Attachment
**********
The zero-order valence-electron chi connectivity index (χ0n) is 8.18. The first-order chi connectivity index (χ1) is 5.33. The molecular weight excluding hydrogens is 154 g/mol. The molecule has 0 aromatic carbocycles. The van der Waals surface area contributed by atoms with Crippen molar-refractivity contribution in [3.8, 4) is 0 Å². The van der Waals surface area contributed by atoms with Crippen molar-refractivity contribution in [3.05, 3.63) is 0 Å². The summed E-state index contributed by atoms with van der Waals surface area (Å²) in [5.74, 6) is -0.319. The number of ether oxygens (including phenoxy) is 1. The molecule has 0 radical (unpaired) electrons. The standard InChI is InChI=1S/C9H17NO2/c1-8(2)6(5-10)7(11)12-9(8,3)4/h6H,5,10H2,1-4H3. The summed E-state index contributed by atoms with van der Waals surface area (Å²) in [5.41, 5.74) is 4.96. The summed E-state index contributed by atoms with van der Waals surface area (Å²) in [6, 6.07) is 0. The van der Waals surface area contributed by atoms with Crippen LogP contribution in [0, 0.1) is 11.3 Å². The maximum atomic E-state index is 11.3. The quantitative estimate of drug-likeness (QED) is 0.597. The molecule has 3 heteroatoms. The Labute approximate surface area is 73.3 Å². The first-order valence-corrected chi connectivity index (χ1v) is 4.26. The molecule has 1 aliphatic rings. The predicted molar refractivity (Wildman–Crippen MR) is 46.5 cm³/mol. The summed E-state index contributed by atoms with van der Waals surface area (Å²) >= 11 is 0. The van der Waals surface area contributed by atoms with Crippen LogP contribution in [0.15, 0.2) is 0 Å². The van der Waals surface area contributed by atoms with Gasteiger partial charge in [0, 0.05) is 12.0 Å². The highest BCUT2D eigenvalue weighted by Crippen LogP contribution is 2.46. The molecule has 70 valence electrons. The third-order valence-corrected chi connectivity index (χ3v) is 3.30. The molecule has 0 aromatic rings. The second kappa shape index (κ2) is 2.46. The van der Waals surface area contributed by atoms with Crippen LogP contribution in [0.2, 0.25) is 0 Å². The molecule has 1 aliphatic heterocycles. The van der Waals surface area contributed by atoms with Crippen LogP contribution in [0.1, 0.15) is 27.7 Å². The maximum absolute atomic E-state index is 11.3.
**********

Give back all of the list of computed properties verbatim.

The zero-order valence-electron chi connectivity index (χ0n) is 8.18. The first-order chi connectivity index (χ1) is 5.33. The molecular weight excluding hydrogens is 154 g/mol. The molecule has 0 aromatic carbocycles. The van der Waals surface area contributed by atoms with Crippen molar-refractivity contribution in [3.8, 4) is 0 Å². The van der Waals surface area contributed by atoms with Crippen molar-refractivity contribution in [3.05, 3.63) is 0 Å². The summed E-state index contributed by atoms with van der Waals surface area (Å²) in [5.74, 6) is -0.319. The number of ether oxygens (including phenoxy) is 1. The molecule has 0 radical (unpaired) electrons. The standard InChI is InChI=1S/C9H17NO2/c1-8(2)6(5-10)7(11)12-9(8,3)4/h6H,5,10H2,1-4H3. The summed E-state index contributed by atoms with van der Waals surface area (Å²) in [5.41, 5.74) is 4.96. The summed E-state index contributed by atoms with van der Waals surface area (Å²) in [6, 6.07) is 0. The van der Waals surface area contributed by atoms with Crippen LogP contribution in [0, 0.1) is 11.3 Å². The maximum atomic E-state index is 11.3. The quantitative estimate of drug-likeness (QED) is 0.597. The molecule has 3 heteroatoms. The Labute approximate surface area is 73.3 Å². The first-order valence-corrected chi connectivity index (χ1v) is 4.26. The molecule has 1 aliphatic rings. The predicted molar refractivity (Wildman–Crippen MR) is 46.5 cm³/mol. The summed E-state index contributed by atoms with van der Waals surface area (Å²) >= 11 is 0. The van der Waals surface area contributed by atoms with Crippen LogP contribution in [0.15, 0.2) is 0 Å². The van der Waals surface area contributed by atoms with Gasteiger partial charge in [0, 0.05) is 12.0 Å². The highest BCUT2D eigenvalue weighted by Crippen LogP contribution is 2.46. The molecule has 70 valence electrons. The third-order valence-corrected chi connectivity index (χ3v) is 3.30. The molecule has 0 aromatic rings. The second kappa shape index (κ2) is 2.46. The van der Waals surface area contributed by atoms with Crippen LogP contribution in [0.2, 0.25) is 0 Å². The molecule has 1 aliphatic heterocycles. The van der Waals surface area contributed by atoms with Crippen LogP contribution in [0.1, 0.15) is 27.7 Å². The maximum absolute atomic E-state index is 11.3.